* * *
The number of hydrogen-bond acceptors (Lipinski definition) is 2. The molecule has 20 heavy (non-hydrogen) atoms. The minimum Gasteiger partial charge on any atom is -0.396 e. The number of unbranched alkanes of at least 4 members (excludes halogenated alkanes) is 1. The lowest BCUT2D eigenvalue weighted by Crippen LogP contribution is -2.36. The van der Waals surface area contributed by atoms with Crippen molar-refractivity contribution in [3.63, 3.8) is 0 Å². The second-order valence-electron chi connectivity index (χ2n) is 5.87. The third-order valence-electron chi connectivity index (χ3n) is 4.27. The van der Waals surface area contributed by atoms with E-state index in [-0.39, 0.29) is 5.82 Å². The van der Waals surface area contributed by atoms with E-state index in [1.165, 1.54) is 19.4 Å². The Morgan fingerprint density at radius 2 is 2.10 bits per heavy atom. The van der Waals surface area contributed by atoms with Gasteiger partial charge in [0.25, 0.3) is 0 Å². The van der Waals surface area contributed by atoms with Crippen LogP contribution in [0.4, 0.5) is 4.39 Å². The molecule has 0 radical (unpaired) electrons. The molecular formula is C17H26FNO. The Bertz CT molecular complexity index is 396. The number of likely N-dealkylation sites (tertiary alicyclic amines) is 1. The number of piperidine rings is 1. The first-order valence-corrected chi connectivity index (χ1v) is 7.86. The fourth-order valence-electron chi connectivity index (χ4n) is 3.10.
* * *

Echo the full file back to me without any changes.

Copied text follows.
The number of hydrogen-bond acceptors (Lipinski definition) is 2. The molecule has 20 heavy (non-hydrogen) atoms. The minimum Gasteiger partial charge on any atom is -0.396 e. The number of unbranched alkanes of at least 4 members (excludes halogenated alkanes) is 1. The lowest BCUT2D eigenvalue weighted by Crippen LogP contribution is -2.36. The van der Waals surface area contributed by atoms with Crippen molar-refractivity contribution in [3.63, 3.8) is 0 Å². The second-order valence-electron chi connectivity index (χ2n) is 5.87. The third-order valence-electron chi connectivity index (χ3n) is 4.27. The van der Waals surface area contributed by atoms with E-state index in [-0.39, 0.29) is 5.82 Å². The van der Waals surface area contributed by atoms with E-state index in [1.165, 1.54) is 19.4 Å². The Morgan fingerprint density at radius 2 is 2.10 bits per heavy atom. The van der Waals surface area contributed by atoms with Gasteiger partial charge in [0.25, 0.3) is 0 Å². The van der Waals surface area contributed by atoms with Crippen LogP contribution in [0.4, 0.5) is 4.39 Å². The molecule has 0 radical (unpaired) electrons. The molecular formula is C17H26FNO. The Bertz CT molecular complexity index is 396. The number of likely N-dealkylation sites (tertiary alicyclic amines) is 1. The number of piperidine rings is 1. The first-order valence-corrected chi connectivity index (χ1v) is 7.86. The fourth-order valence-electron chi connectivity index (χ4n) is 3.10.